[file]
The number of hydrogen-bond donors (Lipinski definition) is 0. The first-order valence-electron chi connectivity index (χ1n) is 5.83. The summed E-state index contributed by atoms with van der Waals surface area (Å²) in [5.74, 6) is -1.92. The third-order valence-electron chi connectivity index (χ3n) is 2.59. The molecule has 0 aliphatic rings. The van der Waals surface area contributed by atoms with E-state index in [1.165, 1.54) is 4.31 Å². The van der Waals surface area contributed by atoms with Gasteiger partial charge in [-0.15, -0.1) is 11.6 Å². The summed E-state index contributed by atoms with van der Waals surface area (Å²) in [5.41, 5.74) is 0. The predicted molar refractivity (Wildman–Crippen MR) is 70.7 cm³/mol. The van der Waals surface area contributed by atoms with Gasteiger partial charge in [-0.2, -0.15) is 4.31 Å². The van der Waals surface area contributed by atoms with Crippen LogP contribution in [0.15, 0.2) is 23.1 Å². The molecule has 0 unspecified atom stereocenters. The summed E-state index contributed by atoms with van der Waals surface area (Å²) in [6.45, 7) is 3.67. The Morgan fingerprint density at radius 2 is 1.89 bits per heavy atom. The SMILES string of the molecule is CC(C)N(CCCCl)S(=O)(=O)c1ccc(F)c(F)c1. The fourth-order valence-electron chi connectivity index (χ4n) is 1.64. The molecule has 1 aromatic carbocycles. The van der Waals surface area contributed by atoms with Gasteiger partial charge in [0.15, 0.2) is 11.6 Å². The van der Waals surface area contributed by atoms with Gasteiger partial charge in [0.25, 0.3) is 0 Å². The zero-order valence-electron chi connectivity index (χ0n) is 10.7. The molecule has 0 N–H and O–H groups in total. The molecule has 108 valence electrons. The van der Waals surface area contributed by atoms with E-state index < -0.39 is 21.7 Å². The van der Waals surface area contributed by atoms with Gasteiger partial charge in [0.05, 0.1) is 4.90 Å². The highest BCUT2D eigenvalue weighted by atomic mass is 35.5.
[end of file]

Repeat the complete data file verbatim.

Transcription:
The number of hydrogen-bond donors (Lipinski definition) is 0. The first-order valence-electron chi connectivity index (χ1n) is 5.83. The summed E-state index contributed by atoms with van der Waals surface area (Å²) in [5.74, 6) is -1.92. The third-order valence-electron chi connectivity index (χ3n) is 2.59. The molecule has 0 aliphatic rings. The van der Waals surface area contributed by atoms with E-state index in [1.165, 1.54) is 4.31 Å². The van der Waals surface area contributed by atoms with Gasteiger partial charge in [-0.15, -0.1) is 11.6 Å². The summed E-state index contributed by atoms with van der Waals surface area (Å²) in [5.41, 5.74) is 0. The predicted molar refractivity (Wildman–Crippen MR) is 70.7 cm³/mol. The van der Waals surface area contributed by atoms with Gasteiger partial charge in [-0.2, -0.15) is 4.31 Å². The van der Waals surface area contributed by atoms with Crippen LogP contribution in [0.15, 0.2) is 23.1 Å². The molecule has 0 unspecified atom stereocenters. The summed E-state index contributed by atoms with van der Waals surface area (Å²) in [6.45, 7) is 3.67. The Morgan fingerprint density at radius 2 is 1.89 bits per heavy atom. The SMILES string of the molecule is CC(C)N(CCCCl)S(=O)(=O)c1ccc(F)c(F)c1. The fourth-order valence-electron chi connectivity index (χ4n) is 1.64. The molecule has 1 aromatic carbocycles. The van der Waals surface area contributed by atoms with Gasteiger partial charge in [0.15, 0.2) is 11.6 Å². The van der Waals surface area contributed by atoms with Gasteiger partial charge in [0.25, 0.3) is 0 Å². The zero-order valence-electron chi connectivity index (χ0n) is 10.7. The molecule has 0 N–H and O–H groups in total. The molecule has 108 valence electrons. The van der Waals surface area contributed by atoms with E-state index < -0.39 is 21.7 Å². The van der Waals surface area contributed by atoms with Gasteiger partial charge in [0.05, 0.1) is 4.90 Å². The highest BCUT2D eigenvalue weighted by atomic mass is 35.5.